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Author: By Beatrice Trum Hunter
Author: By Beatrice Trum Hunter
Why has the human race become so enslaved by sweeteners, both natural and artificial?
Author: By Beatrice Trum Hunter
Why has the human race become so enslaved by sweeteners, both natural and artificial? People seem to have an innate preference for sweets. This natural tendency is thought to be for the purpose of encouraging us to eat fruits and vegetables. A quote from page one of The Sweetener Trap sums up why the author thinks that this natural taste for sweets has become subverted. “In recent times, however, our taste for sweetness has become maladaptive. As we learned to extract and concentrate the sweet components from plants, we succeeded in separating sweetness from nutrition. Our greatly increased consumption of concentrated sugars, divorced from their nutrients, is incriminated as an important factor in a wide range of health problems.”
Beatrice Trum Hunter begins her book with an interesting history of sugar consumption. Giving us this background helps us to compare and to understand why society’s current use of sugar is so abnormal and harmful. The author takes on a tour of some of the natural sweeteners, such as honey, molasses and maple syrup, and explains their properties and actions in the body. She illustrates how these sweeteners may be overrated and over consumed. Often we are led to believe that the natural sweeteners are much more nutritionally dense than other more refined sweeteners, however, as Hunter informs us this usually is not the case. Hunter encourages the readers to satisfy their sweet tooth with whole fruits and vegetables.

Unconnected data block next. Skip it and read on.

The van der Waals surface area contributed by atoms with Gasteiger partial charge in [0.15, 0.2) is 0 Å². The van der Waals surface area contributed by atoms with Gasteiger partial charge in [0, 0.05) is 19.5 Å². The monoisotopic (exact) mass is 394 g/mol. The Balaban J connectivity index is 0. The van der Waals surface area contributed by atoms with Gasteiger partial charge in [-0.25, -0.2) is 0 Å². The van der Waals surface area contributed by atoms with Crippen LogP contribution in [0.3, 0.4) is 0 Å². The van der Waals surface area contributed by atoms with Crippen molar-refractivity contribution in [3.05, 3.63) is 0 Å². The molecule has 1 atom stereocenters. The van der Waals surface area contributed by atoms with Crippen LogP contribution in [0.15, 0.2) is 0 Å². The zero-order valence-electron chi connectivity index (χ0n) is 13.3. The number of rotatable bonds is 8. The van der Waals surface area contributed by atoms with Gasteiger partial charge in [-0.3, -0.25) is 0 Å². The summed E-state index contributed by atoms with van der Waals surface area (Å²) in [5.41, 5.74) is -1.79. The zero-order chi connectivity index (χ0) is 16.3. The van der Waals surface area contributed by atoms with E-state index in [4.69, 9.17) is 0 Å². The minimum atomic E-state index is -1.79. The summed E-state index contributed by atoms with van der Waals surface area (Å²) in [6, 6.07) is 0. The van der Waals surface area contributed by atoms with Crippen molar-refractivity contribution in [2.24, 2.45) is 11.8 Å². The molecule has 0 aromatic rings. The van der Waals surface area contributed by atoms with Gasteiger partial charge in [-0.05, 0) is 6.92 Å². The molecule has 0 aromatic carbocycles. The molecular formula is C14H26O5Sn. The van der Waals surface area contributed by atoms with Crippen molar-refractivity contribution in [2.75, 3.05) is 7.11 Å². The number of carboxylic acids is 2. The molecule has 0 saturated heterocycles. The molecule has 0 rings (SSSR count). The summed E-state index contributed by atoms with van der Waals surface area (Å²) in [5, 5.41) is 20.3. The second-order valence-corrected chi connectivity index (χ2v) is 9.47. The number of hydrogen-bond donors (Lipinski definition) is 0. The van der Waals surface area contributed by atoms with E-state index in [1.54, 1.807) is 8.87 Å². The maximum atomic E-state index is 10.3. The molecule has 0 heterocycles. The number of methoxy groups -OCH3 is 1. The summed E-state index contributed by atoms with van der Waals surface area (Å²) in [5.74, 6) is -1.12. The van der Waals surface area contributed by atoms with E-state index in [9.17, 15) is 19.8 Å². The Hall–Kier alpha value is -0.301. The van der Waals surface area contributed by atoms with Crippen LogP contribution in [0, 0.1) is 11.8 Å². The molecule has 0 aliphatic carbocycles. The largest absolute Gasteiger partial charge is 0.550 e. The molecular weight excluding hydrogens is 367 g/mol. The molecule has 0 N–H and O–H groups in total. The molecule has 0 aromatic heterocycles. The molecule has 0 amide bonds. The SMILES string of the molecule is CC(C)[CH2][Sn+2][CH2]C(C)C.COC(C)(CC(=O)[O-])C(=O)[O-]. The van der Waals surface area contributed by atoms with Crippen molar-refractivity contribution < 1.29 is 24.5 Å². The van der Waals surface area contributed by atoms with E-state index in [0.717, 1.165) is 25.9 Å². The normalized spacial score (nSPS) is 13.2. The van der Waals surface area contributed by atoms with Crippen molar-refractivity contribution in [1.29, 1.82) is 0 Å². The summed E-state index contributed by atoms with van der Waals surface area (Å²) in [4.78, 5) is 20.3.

The Sweetener Trap is a very thorough compilation of the many different natural sweeteners, the highly refined sweeteners, and those which are high intensity artificial sweeteners Hunter talks about food labeling and how sugar content is disguised under many different names. The author includes the history, politics and the good and bad effects of each substance. She sheds light on the ties between certain food industry professional organizations and how these ties affect the truthfulness and quality of the nutritional guidelines we receive. On page 343 Hunter shares some obvious conflicts of interests.
“The public is unaware of the financial ties between the ADA and the sugar and sweetener interests. In each issue of the Journal of the American Dietetic Association are “Nutrition Fact Sheets”, intended for duplication and distribution to patients. When the topics concern sugars and sweeteners, the materials are supplied by a “sponsor”, the Sugar Association. Also the ADA devotes a full inner back page in its journal issue near the end of the year to thank its sponsors. “These organizations have provided generous financial support for the mission and goals of the Association, the ongoing professional education to its members and the Nutrition Conference and Expo.” Among its sponsors in 2005, were the Sugar Association, Equal (produced by Merisant), the Coca-Cola Company, Wrigley, and The International Food Information Council (funded by numerous food and beverage manufacturers).”